Isabelle Daza Gets Candid About Social Media And Mental Health In This Interview
Isabelle Daza is used to being the one on camera and breezing through interview after interview. But when the tables turn and it's her turn to do the asking, you can depend on this influencer with purpose to know exactly what to do, and more importantly, how to use her star power for the greater good.
In case you haven't noticed, Isabelle is actually one of Manila's mental health advocates and has candidly spoken about issues relevant to young, multi-faceted women like herself.
So far, she has addressed concerns about "the glamorization of being busy," and how this affects healthy experiences of motherhood, raising children in a highly digitized society, and how social media impacts one's mental health and invites negativity into one's life if not managed properly. Often, she uses her own experiences on what she refers to as social media anxiety to drive the point home.
Overall, perhaps the best thing about Isabelle's approach to discussing these issues is how earnestly she takes them; she's gone above and beyond the token mental health Instagram caption and hashtag, and has organized (and even spoken at!) mental health awareness-focused events, though intimate, to create impactful and lasting impressions on those who care to listen.
She's on a mission to be taken seriously, so that the lessons on mental health that she so dutifully presents are likewise taken to heart—a truly commendable effort!
Most recently, this initiative of hers took form in a three-part interview with psychologist Richthofen de Jesus where the pair discuss the double-edged sword nature of social media in our society today. The first third of the interview is incredibly insightful and a must-see!
Here's a sneak peek of the best takeaways from the 10-minute clip:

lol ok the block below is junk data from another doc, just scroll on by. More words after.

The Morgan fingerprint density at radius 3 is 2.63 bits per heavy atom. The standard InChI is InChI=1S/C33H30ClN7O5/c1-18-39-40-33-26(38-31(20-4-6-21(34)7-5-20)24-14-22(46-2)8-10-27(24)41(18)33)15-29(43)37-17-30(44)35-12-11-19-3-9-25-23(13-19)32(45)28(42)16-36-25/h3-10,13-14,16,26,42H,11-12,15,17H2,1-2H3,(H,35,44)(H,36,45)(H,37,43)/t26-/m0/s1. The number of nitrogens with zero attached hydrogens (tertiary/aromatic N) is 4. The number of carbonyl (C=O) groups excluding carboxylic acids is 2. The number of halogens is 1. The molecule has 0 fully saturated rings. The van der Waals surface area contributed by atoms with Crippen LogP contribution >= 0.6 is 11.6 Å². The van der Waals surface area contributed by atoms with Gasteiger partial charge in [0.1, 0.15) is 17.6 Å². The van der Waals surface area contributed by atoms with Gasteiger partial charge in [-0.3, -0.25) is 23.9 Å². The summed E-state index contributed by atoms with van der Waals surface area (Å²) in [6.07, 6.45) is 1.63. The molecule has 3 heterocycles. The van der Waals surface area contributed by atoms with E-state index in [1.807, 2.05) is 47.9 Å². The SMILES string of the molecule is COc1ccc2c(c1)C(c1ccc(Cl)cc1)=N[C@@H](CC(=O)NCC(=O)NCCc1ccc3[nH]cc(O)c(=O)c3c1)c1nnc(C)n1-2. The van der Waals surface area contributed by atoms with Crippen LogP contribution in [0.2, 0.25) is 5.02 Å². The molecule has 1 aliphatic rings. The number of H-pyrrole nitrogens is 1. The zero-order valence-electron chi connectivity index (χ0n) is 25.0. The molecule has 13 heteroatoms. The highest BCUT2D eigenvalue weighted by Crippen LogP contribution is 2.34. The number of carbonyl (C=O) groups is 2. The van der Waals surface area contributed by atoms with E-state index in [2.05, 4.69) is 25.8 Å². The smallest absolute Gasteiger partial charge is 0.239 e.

It's harder and harder to be yourself these days.
That's because social media allows more opportunities for users to build online personas that aren't necessarily in line with who they are in real life. Friendships, business connections, and even romantic relationships can now be formed without (or with very little) face to face interactions which, in turn, allows people to hide behind the screen and in some cases, pretend to be someone they're not.
Parents take on a more serious role in orienting their kids about social media.
You can't stop the digitization of our world, and the next generations will surely rely on and live alongside technology more than any adults today ever have. It then becomes every parent's responsibility to orient their little ones as thoroughly as possible about the effects social media works, what to be wary about, what is and isn't real and how to help them protect themselves from its pitfalls.
The insecurity isn't imagined.
It's not your imagination; feelings of inadequacy and self-doubt are totally real (and more common than you think) when you see people posting things like #travelgoals, #beautyhaul, or yes, even #iwokeuplikethis. It's human nature to compare and contrast your lives with those you idolize or follow online, and according to Richthofen, the feelings of insecurity (i.e.: wondering why your life doesn't look like other people's) are magnified in Philippine society where there's a strong culture of jumping on the bandwagon and feeling like "if you have this, I do too, except bigger and better."
There's that constant search for validation.
The upside of social media is how it allows users to share the best moments of their lives with friends and family. However, that takes a turn for the worse when people begin to depend on their subscribers or followers for validation. When they're unable to feel confident in themselves, or feel happy about things as trivial as their breakfast for the day, their outfit, or the shade of lipstick they're wearing without approval in the form of comments and likes, that's red flag.
One needs a change in thought process.
As advised by Richthofen, one thing all social media users can do starting from today to avoid the anxiety, stress, and many other harfmul effects of social media use is to change the motivation behind their posts. Rather than think about whether a photo, video, caption, or even status update will be something that people will like, ask yourself if it was part of a memorable, positive experience that you wish to immortalize with a digital memento. What you think of a post is the only thing that should matter; if it makes you happy, then that's that.
Watch the full clip below!
Photos from @isabelledaza